Each of them have a favorite piece that embodies their own heritage and identity. For Umar, who is Syrian, French, and Indian, he wears traditional prayer-beads around his wrist to represent his Islamic background. Cesar is Latin American and wears a gold-plated elephant hair ring that belonged to his mother when she was 16, and was then handed down to him. And Milton, who is Latino and African-American, accessorizes with gold earrings because it is another means of his self-expression besides clothing.
“All our different backgrounds tie together as we bring our own skill points to Tailored Heritage,”Cesar said.
Cesar is a junior business administration major who works on the development of Tailored Heritage as a brand, by networking with other creative individuals that share the same values and beliefs.
Umar is a senior international studies major, minoring in Middle Eastern studies whose coursework at USF has focused on exploring various cultures, peoples, and societies.
Milton is a junior U.S. history major, researching narratives of the past, and how our history has translated into the modern world.
With their cultural backgrounds and different areas of study, they are able to collaborate and be “Multicultural Ambassadors of America,” as they aspire to be. While they contribute different skills and perspectives to Tailored Heritage, they all share an experience.
“One thing I can say about all of us, is that we’ve all been abroad and immersed in another culture one way or another,” Milton said, “That’s something we all have in common, and it’s what we take with us when we do Tailored Heritage.”
Umar studied abroad in Morocco, Cesar traveled to Spain, Majorca, and Egypt, and Milton studied in Italy for four months, as well as visited France and Spain. In their worldly travels, their experiences supplement their vision in being ambassadors and bridging cultures and societies.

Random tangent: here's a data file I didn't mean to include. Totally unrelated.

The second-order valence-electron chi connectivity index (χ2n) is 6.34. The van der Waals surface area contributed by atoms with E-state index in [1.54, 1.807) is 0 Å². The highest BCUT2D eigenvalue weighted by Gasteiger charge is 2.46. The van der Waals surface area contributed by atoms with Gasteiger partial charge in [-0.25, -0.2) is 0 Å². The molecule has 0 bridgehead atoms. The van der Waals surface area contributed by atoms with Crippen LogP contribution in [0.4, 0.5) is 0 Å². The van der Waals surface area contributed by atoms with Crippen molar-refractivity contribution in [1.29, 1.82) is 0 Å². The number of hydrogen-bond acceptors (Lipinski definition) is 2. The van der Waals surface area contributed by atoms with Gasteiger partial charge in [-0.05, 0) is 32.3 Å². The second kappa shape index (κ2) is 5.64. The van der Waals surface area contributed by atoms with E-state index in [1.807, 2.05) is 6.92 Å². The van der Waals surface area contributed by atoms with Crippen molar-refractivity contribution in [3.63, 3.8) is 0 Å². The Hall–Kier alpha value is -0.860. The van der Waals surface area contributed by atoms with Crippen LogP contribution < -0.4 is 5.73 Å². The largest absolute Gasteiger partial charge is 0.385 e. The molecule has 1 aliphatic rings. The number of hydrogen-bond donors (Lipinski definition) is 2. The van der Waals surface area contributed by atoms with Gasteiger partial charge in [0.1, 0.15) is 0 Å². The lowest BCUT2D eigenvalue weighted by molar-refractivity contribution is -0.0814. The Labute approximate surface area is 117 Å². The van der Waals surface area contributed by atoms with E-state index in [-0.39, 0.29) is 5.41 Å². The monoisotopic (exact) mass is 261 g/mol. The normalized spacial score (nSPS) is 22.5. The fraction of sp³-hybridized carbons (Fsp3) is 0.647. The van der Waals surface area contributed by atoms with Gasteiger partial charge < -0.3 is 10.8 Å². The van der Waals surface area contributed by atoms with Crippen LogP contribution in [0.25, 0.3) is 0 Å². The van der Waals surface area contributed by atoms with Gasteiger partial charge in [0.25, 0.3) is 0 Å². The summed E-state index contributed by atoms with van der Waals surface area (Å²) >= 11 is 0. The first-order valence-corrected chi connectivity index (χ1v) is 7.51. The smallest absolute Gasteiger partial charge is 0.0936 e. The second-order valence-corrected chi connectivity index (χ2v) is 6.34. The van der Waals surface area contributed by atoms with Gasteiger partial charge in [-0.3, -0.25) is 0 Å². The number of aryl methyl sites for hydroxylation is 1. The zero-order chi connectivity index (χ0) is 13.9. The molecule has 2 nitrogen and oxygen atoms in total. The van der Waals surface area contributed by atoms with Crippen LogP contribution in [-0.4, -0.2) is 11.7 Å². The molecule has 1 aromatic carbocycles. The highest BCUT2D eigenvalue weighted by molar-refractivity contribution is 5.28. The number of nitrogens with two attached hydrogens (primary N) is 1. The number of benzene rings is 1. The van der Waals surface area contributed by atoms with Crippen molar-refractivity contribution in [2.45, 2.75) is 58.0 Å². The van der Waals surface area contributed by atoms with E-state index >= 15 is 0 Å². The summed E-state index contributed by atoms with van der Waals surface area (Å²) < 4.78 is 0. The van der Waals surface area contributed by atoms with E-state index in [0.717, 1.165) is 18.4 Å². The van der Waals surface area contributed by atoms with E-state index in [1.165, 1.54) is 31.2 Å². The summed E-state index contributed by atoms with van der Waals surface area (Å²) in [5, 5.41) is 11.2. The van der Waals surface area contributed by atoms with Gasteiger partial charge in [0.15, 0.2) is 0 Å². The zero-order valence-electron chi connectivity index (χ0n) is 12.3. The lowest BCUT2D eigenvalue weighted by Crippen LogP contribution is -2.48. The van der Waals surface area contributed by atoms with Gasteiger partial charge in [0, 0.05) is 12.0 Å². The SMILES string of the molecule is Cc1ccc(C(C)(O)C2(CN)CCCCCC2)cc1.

“This ambassador idea works on so many levels. We’re ambassadors for America being that we’re all first-generation, born
Americans. It is our identities and our different cultures that we’re sharing with people from the outside world to see that there is more to America,” Umar said. “On another level, we’re ambassadors to America for our cultures. Where we’re from and where we travel to, we want to show the beauty of those places and show the authenticity of it through the clothing of those places.”
In addition to their website launch, Tailored Heritage has built its online presence through various forms of social media (Instagram, Twitter, Facebook, Soundcloud, Tumblr). More recent travels the Tailored Heritage team embarked on was a week-long trip to New York City, where they gained inspiration and met with other creative individuals. They were also named the 2013 Pioneers of Style by the American shoe brand, PF Flyers, and were featured on http://www.PFFlyers.com. PF Flyers was established in 1933, and was popularized as the American all-purpose shoe in the mid twentieth century.
Their plans for 2014 are to further develop their perspective and to allow room for collaborations with other creative minds and brands.
Their short term goal is to showcase the history and culture embedded within San Francisco. Their first short film, which was shown at CAB’s Campus MovieFest last semester, highlights a small, local business in SF called Parkside Market.
“The people [at Parkside Market] are Palestinian. They’re so genuinely nice and they make the best sandwiches,” Umar said.“I don’t think this could happen at a better place than in SF. It’s such a unique city and our immediate goals is to showcase San Francisco in a beautiful light. Luckily at USF, we have the tools to do that through technology and working our teachers and the students that we know. We’ve been blessed to have this opportunity at USF and in SF. Its really the start of Tailored Heritage.”